From what I have heard the Scottish interpretation is very different from the English version.  Rather than simply switching the existing welfare spend into a UI it is a quixotic vision of soaking 'higher earners' to pay everybody some unrealistically high amount such that they can sit on their **** in relative comfort.  I fear it is destined to fail and possibly taint the concept.

Yep.  It won't replace benefits.  It would simply supplement them.  The sums simply don't add up - it would be impossible to survive only on the citizens income if the current welfare spend was simply split between everybody equally.

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On 1/2/2017 at 8:31 AM, A17 said:

Yep.  It won't replace benefits.  It would simply supplement them.  The sums simply don't add up - it would be impossible to survive only on the citizens income if the current welfare spend was simply split between everybody equally.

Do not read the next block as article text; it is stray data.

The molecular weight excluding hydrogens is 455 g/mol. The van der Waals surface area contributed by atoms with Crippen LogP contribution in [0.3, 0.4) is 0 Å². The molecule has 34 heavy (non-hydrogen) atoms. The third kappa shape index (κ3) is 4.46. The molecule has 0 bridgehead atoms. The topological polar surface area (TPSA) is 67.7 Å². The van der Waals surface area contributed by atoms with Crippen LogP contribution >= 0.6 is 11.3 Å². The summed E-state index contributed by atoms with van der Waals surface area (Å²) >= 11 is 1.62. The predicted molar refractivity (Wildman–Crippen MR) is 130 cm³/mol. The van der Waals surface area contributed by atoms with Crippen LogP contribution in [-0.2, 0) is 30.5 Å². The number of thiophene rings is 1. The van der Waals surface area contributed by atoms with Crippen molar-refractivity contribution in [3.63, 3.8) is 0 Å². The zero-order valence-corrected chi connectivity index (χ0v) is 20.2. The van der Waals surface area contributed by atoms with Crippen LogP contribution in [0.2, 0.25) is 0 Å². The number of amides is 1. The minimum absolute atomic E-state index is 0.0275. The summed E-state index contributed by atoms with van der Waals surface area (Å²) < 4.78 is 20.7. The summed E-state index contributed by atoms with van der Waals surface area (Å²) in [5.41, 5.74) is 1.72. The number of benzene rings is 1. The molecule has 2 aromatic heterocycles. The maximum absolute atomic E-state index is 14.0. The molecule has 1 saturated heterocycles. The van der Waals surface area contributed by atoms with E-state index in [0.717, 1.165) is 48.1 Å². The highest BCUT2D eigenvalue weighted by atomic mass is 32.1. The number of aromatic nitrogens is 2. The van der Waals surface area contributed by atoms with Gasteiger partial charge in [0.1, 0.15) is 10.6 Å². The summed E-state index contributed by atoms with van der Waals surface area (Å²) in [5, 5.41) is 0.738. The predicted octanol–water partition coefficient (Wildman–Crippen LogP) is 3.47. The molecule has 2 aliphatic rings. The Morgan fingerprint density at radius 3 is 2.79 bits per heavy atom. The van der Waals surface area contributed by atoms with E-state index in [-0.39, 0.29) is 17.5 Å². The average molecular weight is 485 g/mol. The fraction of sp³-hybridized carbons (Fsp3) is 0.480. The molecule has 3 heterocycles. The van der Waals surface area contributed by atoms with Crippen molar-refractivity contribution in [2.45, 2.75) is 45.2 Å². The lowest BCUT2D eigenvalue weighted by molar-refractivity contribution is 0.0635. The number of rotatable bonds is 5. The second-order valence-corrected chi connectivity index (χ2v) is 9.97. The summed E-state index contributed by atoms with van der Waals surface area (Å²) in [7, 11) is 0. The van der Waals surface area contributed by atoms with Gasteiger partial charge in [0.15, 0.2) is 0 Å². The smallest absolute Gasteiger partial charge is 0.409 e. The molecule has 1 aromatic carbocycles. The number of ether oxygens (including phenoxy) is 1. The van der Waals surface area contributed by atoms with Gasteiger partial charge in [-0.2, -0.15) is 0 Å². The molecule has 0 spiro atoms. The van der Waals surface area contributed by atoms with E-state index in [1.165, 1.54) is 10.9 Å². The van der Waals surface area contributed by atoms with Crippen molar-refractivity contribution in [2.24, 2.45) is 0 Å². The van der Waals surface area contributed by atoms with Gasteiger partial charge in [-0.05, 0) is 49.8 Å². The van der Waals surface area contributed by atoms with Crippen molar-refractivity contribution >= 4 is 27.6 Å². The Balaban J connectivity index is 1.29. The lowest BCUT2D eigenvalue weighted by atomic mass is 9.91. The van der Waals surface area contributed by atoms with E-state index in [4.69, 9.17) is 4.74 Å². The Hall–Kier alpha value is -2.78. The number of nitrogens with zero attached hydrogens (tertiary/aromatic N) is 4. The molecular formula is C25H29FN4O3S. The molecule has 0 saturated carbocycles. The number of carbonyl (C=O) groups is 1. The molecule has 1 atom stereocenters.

CI can be higher than the current per capita benefit spend and not cost any extra.

For easy maths, let's have CI at 25% of NAW and income tax at 25%. Somebody earning 100% of NAW will pay 25% of that in income tax (no personal allowances) and collect 25% of NAW as their CI. 

Net contributors will be earning NAW+, as is the case right now. Net beneficiaries of CI will be earning less than NAW, as is the case right now with those getting benefits.

Where the line is drawn wrt what the break even income should be is yet to be decided as currently the idea is still in the gathering momentum stage.

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On 02/01/2017 at 3:31 PM, A17 said:

Yep.  It won't replace benefits.  It would simply supplement them.  The sums simply don't add up - it would be impossible to survive only on the citizens income if the current welfare spend was simply split between everybody equally.

Wrong.